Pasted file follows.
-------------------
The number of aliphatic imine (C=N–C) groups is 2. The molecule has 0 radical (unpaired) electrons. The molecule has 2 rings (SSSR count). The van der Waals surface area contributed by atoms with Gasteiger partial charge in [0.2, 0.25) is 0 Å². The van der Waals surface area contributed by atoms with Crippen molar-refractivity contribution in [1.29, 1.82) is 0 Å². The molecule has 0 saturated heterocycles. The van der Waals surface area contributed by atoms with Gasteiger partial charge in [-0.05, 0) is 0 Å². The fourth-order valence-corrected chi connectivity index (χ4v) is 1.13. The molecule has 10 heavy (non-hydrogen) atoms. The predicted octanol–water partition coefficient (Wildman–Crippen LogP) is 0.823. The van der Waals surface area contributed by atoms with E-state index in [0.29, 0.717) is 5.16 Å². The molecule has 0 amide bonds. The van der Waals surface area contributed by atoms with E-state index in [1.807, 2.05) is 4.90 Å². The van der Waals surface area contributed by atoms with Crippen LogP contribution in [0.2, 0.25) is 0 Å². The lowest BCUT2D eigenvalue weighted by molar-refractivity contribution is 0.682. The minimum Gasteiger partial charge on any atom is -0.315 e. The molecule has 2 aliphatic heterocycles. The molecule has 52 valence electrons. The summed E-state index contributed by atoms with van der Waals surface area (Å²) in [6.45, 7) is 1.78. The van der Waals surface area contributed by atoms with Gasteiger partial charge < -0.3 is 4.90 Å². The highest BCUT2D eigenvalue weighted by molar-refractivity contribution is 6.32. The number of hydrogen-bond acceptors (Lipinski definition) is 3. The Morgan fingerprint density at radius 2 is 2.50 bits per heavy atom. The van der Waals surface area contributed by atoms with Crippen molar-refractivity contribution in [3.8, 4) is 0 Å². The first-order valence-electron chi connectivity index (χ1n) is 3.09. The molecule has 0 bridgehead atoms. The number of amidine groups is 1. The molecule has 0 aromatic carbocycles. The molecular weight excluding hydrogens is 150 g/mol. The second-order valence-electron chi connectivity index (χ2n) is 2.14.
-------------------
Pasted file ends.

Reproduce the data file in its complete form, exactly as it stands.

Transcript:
The number of aliphatic imine (C=N–C) groups is 2. The molecule has 0 radical (unpaired) electrons. The molecule has 2 rings (SSSR count). The van der Waals surface area contributed by atoms with Gasteiger partial charge in [0.2, 0.25) is 0 Å². The van der Waals surface area contributed by atoms with Crippen molar-refractivity contribution in [1.29, 1.82) is 0 Å². The molecule has 0 saturated heterocycles. The van der Waals surface area contributed by atoms with Gasteiger partial charge in [-0.05, 0) is 0 Å². The fourth-order valence-corrected chi connectivity index (χ4v) is 1.13. The molecule has 10 heavy (non-hydrogen) atoms. The predicted octanol–water partition coefficient (Wildman–Crippen LogP) is 0.823. The van der Waals surface area contributed by atoms with E-state index in [0.29, 0.717) is 5.16 Å². The molecule has 0 amide bonds. The van der Waals surface area contributed by atoms with E-state index in [1.807, 2.05) is 4.90 Å². The van der Waals surface area contributed by atoms with Crippen LogP contribution in [0.2, 0.25) is 0 Å². The lowest BCUT2D eigenvalue weighted by molar-refractivity contribution is 0.682. The minimum Gasteiger partial charge on any atom is -0.315 e. The molecule has 2 aliphatic heterocycles. The molecule has 52 valence electrons. The summed E-state index contributed by atoms with van der Waals surface area (Å²) in [6.45, 7) is 1.78. The van der Waals surface area contributed by atoms with Gasteiger partial charge < -0.3 is 4.90 Å². The highest BCUT2D eigenvalue weighted by molar-refractivity contribution is 6.32. The number of hydrogen-bond acceptors (Lipinski definition) is 3. The Morgan fingerprint density at radius 2 is 2.50 bits per heavy atom. The van der Waals surface area contributed by atoms with Crippen molar-refractivity contribution in [3.8, 4) is 0 Å². The first-order valence-electron chi connectivity index (χ1n) is 3.09. The molecule has 0 bridgehead atoms. The number of amidine groups is 1. The molecule has 0 aromatic carbocycles. The molecular weight excluding hydrogens is 150 g/mol. The second-order valence-electron chi connectivity index (χ2n) is 2.14.